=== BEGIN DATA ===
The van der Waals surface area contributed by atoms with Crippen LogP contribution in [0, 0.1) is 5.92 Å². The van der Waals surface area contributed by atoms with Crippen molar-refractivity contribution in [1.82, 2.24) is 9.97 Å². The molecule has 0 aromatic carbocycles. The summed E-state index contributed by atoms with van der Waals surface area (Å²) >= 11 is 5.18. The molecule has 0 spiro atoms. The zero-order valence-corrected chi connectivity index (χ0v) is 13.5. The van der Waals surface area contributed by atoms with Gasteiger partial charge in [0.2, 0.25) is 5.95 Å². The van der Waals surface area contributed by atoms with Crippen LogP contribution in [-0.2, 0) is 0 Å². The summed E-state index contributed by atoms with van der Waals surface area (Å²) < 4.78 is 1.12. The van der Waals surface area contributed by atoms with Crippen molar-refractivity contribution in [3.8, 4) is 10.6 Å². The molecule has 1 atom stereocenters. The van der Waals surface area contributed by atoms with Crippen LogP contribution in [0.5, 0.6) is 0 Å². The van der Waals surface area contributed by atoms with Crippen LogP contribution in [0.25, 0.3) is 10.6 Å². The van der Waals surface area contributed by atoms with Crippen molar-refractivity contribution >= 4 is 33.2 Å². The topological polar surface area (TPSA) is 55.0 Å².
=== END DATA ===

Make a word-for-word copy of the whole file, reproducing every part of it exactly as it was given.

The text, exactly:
The van der Waals surface area contributed by atoms with Crippen LogP contribution in [0, 0.1) is 5.92 Å². The van der Waals surface area contributed by atoms with Crippen molar-refractivity contribution in [1.82, 2.24) is 9.97 Å². The molecule has 0 aromatic carbocycles. The summed E-state index contributed by atoms with van der Waals surface area (Å²) >= 11 is 5.18. The molecule has 0 spiro atoms. The zero-order valence-corrected chi connectivity index (χ0v) is 13.5. The van der Waals surface area contributed by atoms with Gasteiger partial charge in [0.2, 0.25) is 5.95 Å². The van der Waals surface area contributed by atoms with Crippen LogP contribution in [-0.2, 0) is 0 Å². The summed E-state index contributed by atoms with van der Waals surface area (Å²) < 4.78 is 1.12. The van der Waals surface area contributed by atoms with Crippen molar-refractivity contribution in [3.8, 4) is 10.6 Å². The molecule has 1 atom stereocenters. The van der Waals surface area contributed by atoms with Crippen LogP contribution in [0.5, 0.6) is 0 Å². The van der Waals surface area contributed by atoms with Crippen LogP contribution in [0.25, 0.3) is 10.6 Å². The van der Waals surface area contributed by atoms with Crippen molar-refractivity contribution >= 4 is 33.2 Å². The topological polar surface area (TPSA) is 55.0 Å².